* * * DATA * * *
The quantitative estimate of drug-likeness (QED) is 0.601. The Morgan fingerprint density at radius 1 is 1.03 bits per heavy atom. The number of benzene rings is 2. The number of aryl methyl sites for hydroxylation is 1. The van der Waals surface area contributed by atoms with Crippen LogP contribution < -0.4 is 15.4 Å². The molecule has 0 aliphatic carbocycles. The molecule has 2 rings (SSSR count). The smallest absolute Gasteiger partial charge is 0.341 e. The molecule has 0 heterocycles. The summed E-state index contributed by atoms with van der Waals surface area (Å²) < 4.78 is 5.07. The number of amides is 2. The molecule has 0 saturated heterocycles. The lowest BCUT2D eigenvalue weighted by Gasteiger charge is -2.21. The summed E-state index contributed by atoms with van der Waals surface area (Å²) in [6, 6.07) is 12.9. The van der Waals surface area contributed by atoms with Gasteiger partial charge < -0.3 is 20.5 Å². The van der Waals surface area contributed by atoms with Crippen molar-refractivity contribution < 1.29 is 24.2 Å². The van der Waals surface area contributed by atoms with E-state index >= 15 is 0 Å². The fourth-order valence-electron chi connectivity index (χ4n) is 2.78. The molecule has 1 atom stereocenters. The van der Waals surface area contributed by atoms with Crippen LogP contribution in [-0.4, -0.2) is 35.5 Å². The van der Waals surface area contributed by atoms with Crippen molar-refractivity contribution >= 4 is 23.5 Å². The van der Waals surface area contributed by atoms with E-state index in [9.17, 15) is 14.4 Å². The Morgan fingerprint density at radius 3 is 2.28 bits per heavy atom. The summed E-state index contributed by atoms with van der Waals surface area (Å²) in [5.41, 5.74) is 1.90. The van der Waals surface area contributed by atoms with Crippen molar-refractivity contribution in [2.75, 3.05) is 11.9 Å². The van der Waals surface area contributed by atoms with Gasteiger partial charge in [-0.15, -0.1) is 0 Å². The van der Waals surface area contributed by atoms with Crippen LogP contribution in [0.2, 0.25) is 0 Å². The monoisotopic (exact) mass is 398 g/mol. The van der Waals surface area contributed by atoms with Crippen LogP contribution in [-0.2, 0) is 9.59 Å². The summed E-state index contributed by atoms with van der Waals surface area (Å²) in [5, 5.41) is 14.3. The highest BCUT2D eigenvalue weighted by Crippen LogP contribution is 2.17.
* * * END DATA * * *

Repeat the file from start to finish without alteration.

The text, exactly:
The quantitative estimate of drug-likeness (QED) is 0.601. The Morgan fingerprint density at radius 1 is 1.03 bits per heavy atom. The number of benzene rings is 2. The number of aryl methyl sites for hydroxylation is 1. The van der Waals surface area contributed by atoms with Crippen LogP contribution < -0.4 is 15.4 Å². The molecule has 0 aliphatic carbocycles. The molecule has 2 rings (SSSR count). The smallest absolute Gasteiger partial charge is 0.341 e. The molecule has 0 heterocycles. The summed E-state index contributed by atoms with van der Waals surface area (Å²) < 4.78 is 5.07. The number of amides is 2. The molecule has 0 saturated heterocycles. The lowest BCUT2D eigenvalue weighted by Gasteiger charge is -2.21. The summed E-state index contributed by atoms with van der Waals surface area (Å²) in [6, 6.07) is 12.9. The van der Waals surface area contributed by atoms with Gasteiger partial charge < -0.3 is 20.5 Å². The van der Waals surface area contributed by atoms with Crippen molar-refractivity contribution < 1.29 is 24.2 Å². The van der Waals surface area contributed by atoms with E-state index >= 15 is 0 Å². The fourth-order valence-electron chi connectivity index (χ4n) is 2.78. The molecule has 1 atom stereocenters. The van der Waals surface area contributed by atoms with Crippen LogP contribution in [-0.4, -0.2) is 35.5 Å². The van der Waals surface area contributed by atoms with Crippen molar-refractivity contribution >= 4 is 23.5 Å². The van der Waals surface area contributed by atoms with E-state index in [9.17, 15) is 14.4 Å². The Morgan fingerprint density at radius 3 is 2.28 bits per heavy atom. The summed E-state index contributed by atoms with van der Waals surface area (Å²) in [5.41, 5.74) is 1.90. The van der Waals surface area contributed by atoms with Crippen molar-refractivity contribution in [2.75, 3.05) is 11.9 Å². The van der Waals surface area contributed by atoms with Gasteiger partial charge in [-0.15, -0.1) is 0 Å². The van der Waals surface area contributed by atoms with Crippen LogP contribution in [0.2, 0.25) is 0 Å². The monoisotopic (exact) mass is 398 g/mol. The van der Waals surface area contributed by atoms with Crippen LogP contribution in [-0.2, 0) is 9.59 Å². The summed E-state index contributed by atoms with van der Waals surface area (Å²) in [5, 5.41) is 14.3. The highest BCUT2D eigenvalue weighted by Crippen LogP contribution is 2.17.